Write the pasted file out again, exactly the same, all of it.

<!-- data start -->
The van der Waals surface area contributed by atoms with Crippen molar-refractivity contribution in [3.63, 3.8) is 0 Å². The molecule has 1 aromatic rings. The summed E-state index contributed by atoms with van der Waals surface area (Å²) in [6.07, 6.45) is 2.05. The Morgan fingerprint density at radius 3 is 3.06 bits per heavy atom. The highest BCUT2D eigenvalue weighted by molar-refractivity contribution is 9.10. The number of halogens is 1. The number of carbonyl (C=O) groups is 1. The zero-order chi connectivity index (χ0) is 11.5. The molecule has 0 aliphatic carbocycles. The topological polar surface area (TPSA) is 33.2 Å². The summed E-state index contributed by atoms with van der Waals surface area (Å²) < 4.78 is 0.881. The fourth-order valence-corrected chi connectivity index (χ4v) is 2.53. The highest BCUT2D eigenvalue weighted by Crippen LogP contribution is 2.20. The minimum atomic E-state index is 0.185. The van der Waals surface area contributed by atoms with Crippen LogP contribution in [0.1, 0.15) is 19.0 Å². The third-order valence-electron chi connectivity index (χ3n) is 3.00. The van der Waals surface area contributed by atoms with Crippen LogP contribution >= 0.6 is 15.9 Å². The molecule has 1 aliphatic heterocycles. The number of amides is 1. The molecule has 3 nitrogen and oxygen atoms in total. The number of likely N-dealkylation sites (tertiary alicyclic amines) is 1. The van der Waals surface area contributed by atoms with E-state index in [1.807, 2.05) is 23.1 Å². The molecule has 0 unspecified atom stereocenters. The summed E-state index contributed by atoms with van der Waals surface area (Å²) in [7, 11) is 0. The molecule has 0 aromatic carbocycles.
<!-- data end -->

The van der Waals surface area contributed by atoms with Crippen molar-refractivity contribution in [3.63, 3.8) is 0 Å². The molecule has 1 aromatic rings. The summed E-state index contributed by atoms with van der Waals surface area (Å²) in [6.07, 6.45) is 2.05. The Morgan fingerprint density at radius 3 is 3.06 bits per heavy atom. The highest BCUT2D eigenvalue weighted by molar-refractivity contribution is 9.10. The number of halogens is 1. The number of carbonyl (C=O) groups is 1. The zero-order chi connectivity index (χ0) is 11.5. The molecule has 0 aliphatic carbocycles. The topological polar surface area (TPSA) is 33.2 Å². The summed E-state index contributed by atoms with van der Waals surface area (Å²) < 4.78 is 0.881. The fourth-order valence-corrected chi connectivity index (χ4v) is 2.53. The highest BCUT2D eigenvalue weighted by Crippen LogP contribution is 2.20. The minimum atomic E-state index is 0.185. The van der Waals surface area contributed by atoms with Crippen LogP contribution in [0.1, 0.15) is 19.0 Å². The third-order valence-electron chi connectivity index (χ3n) is 3.00. The van der Waals surface area contributed by atoms with Crippen LogP contribution >= 0.6 is 15.9 Å². The molecule has 1 aliphatic heterocycles. The number of amides is 1. The molecule has 3 nitrogen and oxygen atoms in total. The number of likely N-dealkylation sites (tertiary alicyclic amines) is 1. The van der Waals surface area contributed by atoms with E-state index in [1.807, 2.05) is 23.1 Å². The molecule has 0 unspecified atom stereocenters. The summed E-state index contributed by atoms with van der Waals surface area (Å²) in [7, 11) is 0. The molecule has 0 aromatic carbocycles.